The Washington Post
Super Bowl XVII
Center Jeff Bostic had only to walk through a suburban Virginia shopping mall to realize how Hog wild Washington fans have gone over the Redskins’ offensive line.
“Everywhere I looked,” he said, “there were Hogs. Hog shirts, Hog banners, Hog pennants, Hog everything. Somebody is making a lot of money off the Hogs. I wish it was me.”
What began as a spirit builder for the linemen has become a frenzy. Hog souvenirs are the best-selling Redskin novelty items. During the days preceding the NFC championship game with Dallas, a local radio station even played sounds of Hogs grunting. About the only place porkers are more popular is in Arkansas, the home of the Razorbacks.
“I never dreamed this would happen, but isn’t it great?” said Joe Bugel, the Redskin offensive line coach who first nicknamed his charges the Hogs. “This may be the first time offensive linemen have Hogged the spotlight.”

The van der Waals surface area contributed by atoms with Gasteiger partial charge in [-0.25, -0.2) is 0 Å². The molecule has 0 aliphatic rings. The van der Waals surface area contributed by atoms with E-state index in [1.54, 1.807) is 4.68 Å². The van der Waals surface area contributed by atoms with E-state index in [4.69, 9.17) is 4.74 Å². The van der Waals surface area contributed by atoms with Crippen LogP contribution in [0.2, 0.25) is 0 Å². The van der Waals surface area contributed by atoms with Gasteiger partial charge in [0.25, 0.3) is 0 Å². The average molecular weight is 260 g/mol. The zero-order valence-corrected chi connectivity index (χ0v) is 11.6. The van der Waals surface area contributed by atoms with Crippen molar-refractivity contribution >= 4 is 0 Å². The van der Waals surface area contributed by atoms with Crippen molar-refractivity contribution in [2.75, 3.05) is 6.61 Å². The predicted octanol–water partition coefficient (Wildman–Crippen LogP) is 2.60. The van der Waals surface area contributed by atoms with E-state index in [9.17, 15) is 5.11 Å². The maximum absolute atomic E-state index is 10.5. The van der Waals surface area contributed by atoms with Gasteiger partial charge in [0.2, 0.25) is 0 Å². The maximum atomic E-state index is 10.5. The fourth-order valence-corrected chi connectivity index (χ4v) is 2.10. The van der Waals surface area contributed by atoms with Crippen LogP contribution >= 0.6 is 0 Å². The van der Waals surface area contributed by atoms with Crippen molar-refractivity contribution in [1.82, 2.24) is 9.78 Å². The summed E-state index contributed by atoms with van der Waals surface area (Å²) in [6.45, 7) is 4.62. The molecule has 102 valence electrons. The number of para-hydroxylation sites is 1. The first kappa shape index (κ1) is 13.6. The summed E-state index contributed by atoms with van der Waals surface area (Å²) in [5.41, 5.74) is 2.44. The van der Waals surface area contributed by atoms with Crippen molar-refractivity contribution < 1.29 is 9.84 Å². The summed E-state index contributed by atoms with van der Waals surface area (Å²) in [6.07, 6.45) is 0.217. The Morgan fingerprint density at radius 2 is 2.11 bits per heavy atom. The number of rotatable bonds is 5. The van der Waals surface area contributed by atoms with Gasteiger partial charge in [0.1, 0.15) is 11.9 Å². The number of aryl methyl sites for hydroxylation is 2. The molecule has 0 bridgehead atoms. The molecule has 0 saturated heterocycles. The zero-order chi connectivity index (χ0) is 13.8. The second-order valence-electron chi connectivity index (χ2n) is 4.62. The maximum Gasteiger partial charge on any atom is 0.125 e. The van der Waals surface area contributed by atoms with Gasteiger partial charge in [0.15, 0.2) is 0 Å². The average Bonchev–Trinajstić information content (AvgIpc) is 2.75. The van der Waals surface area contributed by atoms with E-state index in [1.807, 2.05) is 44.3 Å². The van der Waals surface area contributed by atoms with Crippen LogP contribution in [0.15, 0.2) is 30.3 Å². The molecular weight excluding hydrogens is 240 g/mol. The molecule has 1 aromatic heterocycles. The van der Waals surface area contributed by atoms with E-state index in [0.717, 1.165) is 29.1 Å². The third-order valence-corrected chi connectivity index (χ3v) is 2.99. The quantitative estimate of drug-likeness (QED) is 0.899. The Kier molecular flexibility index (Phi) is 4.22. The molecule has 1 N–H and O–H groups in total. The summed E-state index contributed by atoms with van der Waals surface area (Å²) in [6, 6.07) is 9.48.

Bugel laughed, but he had the right. Hog jokes are in. Anonymity for offensive linemen is out. Bugel’s nickname has made stars of his mudders, money for souvenir vendors and meaty subject matter for headline writers.
And since when in the NFL, which has seen the Doomsday Defense, the Purple People Eaters and the Fearsome Foursome, has an offensive line been celebrated with a nickname of its own?
But the Hogs themselves don’t claim celebrity status. The Redskin offensive line is young and good, but not even Bugel is ready to call it the league’s best. The line may be the biggest around (average weight: 270 pounds) but with four second-year starters, there is room for more sophistication and consistency.